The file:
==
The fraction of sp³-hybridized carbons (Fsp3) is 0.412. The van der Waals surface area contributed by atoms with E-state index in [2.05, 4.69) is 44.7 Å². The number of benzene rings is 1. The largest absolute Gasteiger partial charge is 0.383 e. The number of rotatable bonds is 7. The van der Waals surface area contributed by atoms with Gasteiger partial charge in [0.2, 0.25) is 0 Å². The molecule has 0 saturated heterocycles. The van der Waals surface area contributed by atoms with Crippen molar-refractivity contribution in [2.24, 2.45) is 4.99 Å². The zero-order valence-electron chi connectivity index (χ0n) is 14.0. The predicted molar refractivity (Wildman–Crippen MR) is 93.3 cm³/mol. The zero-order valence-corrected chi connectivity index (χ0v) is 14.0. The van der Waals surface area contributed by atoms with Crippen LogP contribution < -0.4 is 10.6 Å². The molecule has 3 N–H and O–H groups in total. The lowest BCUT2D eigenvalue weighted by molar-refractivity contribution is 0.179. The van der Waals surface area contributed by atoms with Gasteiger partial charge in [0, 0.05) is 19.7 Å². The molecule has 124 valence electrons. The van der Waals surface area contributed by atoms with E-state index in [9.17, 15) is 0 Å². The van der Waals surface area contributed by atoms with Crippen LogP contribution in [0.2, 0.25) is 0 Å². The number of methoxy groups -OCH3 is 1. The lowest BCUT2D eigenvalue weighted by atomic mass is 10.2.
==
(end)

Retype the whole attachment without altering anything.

The fraction of sp³-hybridized carbons (Fsp3) is 0.412. The van der Waals surface area contributed by atoms with E-state index in [2.05, 4.69) is 44.7 Å². The number of benzene rings is 1. The largest absolute Gasteiger partial charge is 0.383 e. The number of rotatable bonds is 7. The van der Waals surface area contributed by atoms with Gasteiger partial charge in [0.2, 0.25) is 0 Å². The molecule has 0 saturated heterocycles. The van der Waals surface area contributed by atoms with Crippen molar-refractivity contribution in [2.24, 2.45) is 4.99 Å². The zero-order valence-electron chi connectivity index (χ0n) is 14.0. The predicted molar refractivity (Wildman–Crippen MR) is 93.3 cm³/mol. The zero-order valence-corrected chi connectivity index (χ0v) is 14.0. The van der Waals surface area contributed by atoms with Crippen LogP contribution < -0.4 is 10.6 Å². The molecule has 3 N–H and O–H groups in total. The lowest BCUT2D eigenvalue weighted by molar-refractivity contribution is 0.179. The van der Waals surface area contributed by atoms with Gasteiger partial charge in [0, 0.05) is 19.7 Å². The molecule has 124 valence electrons. The van der Waals surface area contributed by atoms with E-state index in [9.17, 15) is 0 Å². The van der Waals surface area contributed by atoms with Crippen LogP contribution in [0.2, 0.25) is 0 Å². The number of methoxy groups -OCH3 is 1. The lowest BCUT2D eigenvalue weighted by atomic mass is 10.2.